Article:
Now that we’ve finished the first quarter, it’s time for a market update for Bucks County, as well as for the individual markets in Lower Makefield, Newtown, and Upper Makefield Townships. Let’s start by looking at Bucks County as a whole, since there are many more transactions there than in the other individual markets.
First, there is a lack of inventory in Bucks County compared with the end of last year’s first quarter. There are nearly 20% fewer homes on the market this year. So the big question is, “What does that mean as far as pricing?” The average sold price throughout the county is 6% higher year over year. This is the greatest price increase we have seen since the crazy market dynamics of 2005.
But is this going to continue? We’re currently concerned about rising interest rates, which are about a point higher than they were at this time last year. Meanwhile, we are at a historic low for the number of closed transactions, which is down about 7% through the first quarter. Pending sales, which are a reliable, forward-looking statistic, are also down. 
The average days on the market is much lower this year, as well. Homes are selling faster than they did in 2017.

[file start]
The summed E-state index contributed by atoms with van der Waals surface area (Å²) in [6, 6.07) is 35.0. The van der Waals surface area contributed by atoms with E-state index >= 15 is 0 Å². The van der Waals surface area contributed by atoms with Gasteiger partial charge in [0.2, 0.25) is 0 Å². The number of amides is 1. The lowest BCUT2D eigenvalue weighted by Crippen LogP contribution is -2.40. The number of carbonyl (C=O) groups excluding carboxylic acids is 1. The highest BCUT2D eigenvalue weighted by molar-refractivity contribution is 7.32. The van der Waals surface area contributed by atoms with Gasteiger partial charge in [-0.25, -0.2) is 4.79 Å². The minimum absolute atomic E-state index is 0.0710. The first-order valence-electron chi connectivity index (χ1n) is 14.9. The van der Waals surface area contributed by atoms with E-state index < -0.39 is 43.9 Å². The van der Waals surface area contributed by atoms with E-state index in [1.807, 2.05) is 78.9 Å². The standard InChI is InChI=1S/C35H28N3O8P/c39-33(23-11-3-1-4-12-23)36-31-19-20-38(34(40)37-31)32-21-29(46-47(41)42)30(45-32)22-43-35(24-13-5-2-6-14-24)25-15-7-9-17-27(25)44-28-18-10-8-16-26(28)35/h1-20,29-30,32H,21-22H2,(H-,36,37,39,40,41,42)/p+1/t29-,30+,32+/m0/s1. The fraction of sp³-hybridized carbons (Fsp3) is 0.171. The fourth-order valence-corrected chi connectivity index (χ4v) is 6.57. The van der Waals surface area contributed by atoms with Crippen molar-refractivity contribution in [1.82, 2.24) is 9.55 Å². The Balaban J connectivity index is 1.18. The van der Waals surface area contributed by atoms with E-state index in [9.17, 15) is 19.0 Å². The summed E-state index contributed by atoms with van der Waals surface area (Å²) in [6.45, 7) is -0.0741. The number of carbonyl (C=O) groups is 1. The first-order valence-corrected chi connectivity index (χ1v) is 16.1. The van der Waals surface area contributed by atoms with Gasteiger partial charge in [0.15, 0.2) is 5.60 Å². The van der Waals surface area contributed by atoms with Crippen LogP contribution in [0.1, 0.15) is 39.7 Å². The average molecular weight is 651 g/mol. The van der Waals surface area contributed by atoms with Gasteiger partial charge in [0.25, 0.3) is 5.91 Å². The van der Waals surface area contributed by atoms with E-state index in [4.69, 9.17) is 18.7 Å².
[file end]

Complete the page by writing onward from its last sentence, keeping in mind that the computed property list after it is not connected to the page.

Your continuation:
Inventory levels, which we call the absorption rate, are considered balanced when there is a six-month supply of homes. Currently, there is only a little over 4.4 months throughout the county.
How does Bucks County compare with the individual markets I mentioned before? The storyline is consistent. These are much smaller sample sizes because there aren’t as many listings or closings in these individual markets.

“Inventory levels, which we call the absorption rate, are considered balanced when there are six months of inventory.”
In Lower Makefield Township, there are 40% fewer houses on the market right now than there were last year. Closings are also down, but the average sold price was relatively stable through the first quarter.  
Average sold price, on the other hand, has gone up by about 4% year over year in Lower Makefield. However, we see the same low inventory as in other markets, with only 3.7 months of supply in the area.  
In Newtown, we see very similar inventory levels. Supply is down 14% to just three months of inventory. Closings are also down.  
These numbers are all consistent with what we saw in 2005 and 2006.
Moving on, let’s discuss Upper Makefield. Upper Makefield always displays an interesting set of statistics because of the high number of luxury homes. In fact, 51% of the houses on the market in Upper Makefield are over $1 million. These prices cause the homes to take longer to sell. Inventory is down by about 37% in this market, but the number of closings and settlements are around the same as they were last year at this time. With about seven months of inventory in Upper Makefield, their market is more balanced than certain others, overall. 
If you have any questions about the market or are considering buying or selling, please don’t hesitate to contact me. I look forward to speaking with you soon.